Roses such as the hybrid teas, floribundas, grandifloras, hybrid perpetuals and polyanthas should be pruned in early spring as the buds are swelling but before growth has started. Remove all dead wood by cutting at least an inch below the dead area. Vigorous plants that have not been killed back should be pruned to between 18 and 24 inches. Remove all weak, thin wood at the base. Shrub roses that flower only in spring should be pruned after they have flowered. This consists of removing old canes and dead wood. Pruning of hybrid tea roses should consist of removing some of the top growth. Climbing roses should occasionally have the old canes removed. Ramblers that flower in the spring only may be pruned after flowering. Remove old, woody canes that have finished flowering at ground level. Allow new canes to remain and head back those that become too large. 

We should prune to:

  1. Improve survival chances at planting time.
  2. Control size and shape.
  3. Remove dead, diseased, weak or broken branches.
  4. Maintain natural beauty.
  5. Control flowering, fruiting or colored twig effect in certain plants.

We begin training the shrub when we first plant it with the removal of any diseased, damaged, or crossing branches. As the shrub grows, we will continue to remove such growth while trying to maintain the plant’s natural shape. You always want to maintain this natural shape unless you are trying to achieve a special effect such as with hedges, topiaries, cordons, or an espaliers. 

To maintain a plant’s health and vigor, you must regularly remove any diseased, dying, or dead wood. Unsound wood is a sure entry point for insects and diseases. Therefore, you want to make sure you cut back to sound heathy growth, preferably with a sterile blade, when pruning. Thinning out the shrub will also improve the penetration of light and air resulting in a more uniform, vigorous foliage growth. Many shrubs, such as lilacs, benefit from the regular removal of old limbs.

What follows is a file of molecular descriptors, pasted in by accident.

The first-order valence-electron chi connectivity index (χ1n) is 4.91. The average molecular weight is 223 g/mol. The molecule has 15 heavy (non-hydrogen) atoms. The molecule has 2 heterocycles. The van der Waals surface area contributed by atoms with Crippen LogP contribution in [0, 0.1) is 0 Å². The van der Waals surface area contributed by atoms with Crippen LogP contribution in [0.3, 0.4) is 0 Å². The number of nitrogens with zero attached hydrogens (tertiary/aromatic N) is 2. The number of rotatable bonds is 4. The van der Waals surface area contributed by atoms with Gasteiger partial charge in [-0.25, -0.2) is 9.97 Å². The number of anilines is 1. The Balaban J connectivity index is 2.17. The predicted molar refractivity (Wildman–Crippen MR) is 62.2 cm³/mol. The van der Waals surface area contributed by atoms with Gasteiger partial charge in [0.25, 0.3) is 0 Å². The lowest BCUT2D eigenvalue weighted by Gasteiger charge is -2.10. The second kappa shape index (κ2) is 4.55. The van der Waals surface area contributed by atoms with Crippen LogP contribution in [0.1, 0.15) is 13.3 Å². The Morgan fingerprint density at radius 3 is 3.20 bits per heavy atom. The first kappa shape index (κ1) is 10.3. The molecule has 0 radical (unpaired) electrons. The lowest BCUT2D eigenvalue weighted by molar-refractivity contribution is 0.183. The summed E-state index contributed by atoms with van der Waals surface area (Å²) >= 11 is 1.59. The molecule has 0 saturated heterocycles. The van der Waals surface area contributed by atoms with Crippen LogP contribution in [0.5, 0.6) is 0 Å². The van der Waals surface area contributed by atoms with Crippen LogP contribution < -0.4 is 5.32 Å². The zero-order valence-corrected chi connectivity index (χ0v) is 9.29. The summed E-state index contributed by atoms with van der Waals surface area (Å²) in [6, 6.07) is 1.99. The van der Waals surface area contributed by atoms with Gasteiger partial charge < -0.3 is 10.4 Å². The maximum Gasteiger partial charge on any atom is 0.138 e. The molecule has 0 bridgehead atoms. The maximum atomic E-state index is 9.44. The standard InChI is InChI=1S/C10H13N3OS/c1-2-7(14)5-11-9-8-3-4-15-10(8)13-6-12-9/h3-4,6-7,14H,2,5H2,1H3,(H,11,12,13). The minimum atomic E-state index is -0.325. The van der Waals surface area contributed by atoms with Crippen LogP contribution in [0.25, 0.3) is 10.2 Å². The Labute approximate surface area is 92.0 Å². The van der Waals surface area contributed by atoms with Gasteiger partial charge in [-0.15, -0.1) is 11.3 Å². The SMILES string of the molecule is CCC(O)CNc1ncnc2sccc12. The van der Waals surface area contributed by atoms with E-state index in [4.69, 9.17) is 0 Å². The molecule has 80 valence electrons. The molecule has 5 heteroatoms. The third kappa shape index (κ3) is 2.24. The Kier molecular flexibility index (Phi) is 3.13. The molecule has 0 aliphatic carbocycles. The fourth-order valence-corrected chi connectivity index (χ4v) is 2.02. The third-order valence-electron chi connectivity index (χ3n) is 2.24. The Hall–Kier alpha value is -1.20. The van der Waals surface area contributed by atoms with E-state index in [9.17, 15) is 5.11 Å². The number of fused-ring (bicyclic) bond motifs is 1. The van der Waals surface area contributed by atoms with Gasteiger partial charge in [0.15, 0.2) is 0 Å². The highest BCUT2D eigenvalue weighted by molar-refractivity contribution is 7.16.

Pruning will also improve the quality of flowering. When we remove some of the plants woody growth, it then can divert more energy into the production of larger, though possibly less, flowers. Since most shrubs bloom off new or one year old growth, timely pruning will increase the production of flower bearing limbs. 

Sometimes we need just to prune shrubs to keep them under control. While we should always select shrubs suitable for the space limitations sometimes, situations change. We must also keep shrubs off walks, doorways, and drives for safety considerations. Damage to the home can quickly happen if shrubs are allowed to contact siding, electrical wires, or roofing. Security is another factor we must consider when pruning. 

Some suggestions for pruning shrubs is offered by Jay Windsor Agricultural Agent,University of Delaware Cooperative Extension

  1. Barberry – Cut all 3-year-old wood back to the ground.
  2. Butterfly Bush – Prune 1-year-old wood back to a few buds. Remove all 2-year-old wood
  3. Cotoneaster – Remove only dead wood. Some tips may need to be removed to control growth.
  4. Deutzia – Remove 3-year-old wood to the ground. Remove weak growths.
  5. Forsythia – Remove 4-year-old wood to the ground. Do not remove pendulous branches until they become old and woody.
  6. Hydrangea – Prune after flowering to remove old canes. Cut flowering stems back to unflowered laterals.
  7. Honeysuckle – Prune lightly before and after blooming. Remove 2-year-old wood.
  8. Lilac – Remove seed pods, dead and diseased wood. If plants are grafted, suckers should be removed.
  9. Magnolia – Remove seed pods and practice only corrective pruning.
  10. Mockorange – Remove all 3-year-old wood to the ground. Remove spent flowering wood to a lateral.
  11. Privet – Remove 4-year-old wood to the ground.
  12. Rose of Sharon – Remove seed pods and all deadwood. Plant tends to become leggy if not trained well.
  13. Spirea – Remove all 3-year-old wood and 1-year-old wood cut back to a few buds.
  14. Viburnum – Remove dead wood to the ground.
  15. Weigela – Remove dead wood to the ground. Remove flowering wood back to unflowered laterals
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Modified: March 8, 2009 at 9:39 am UTC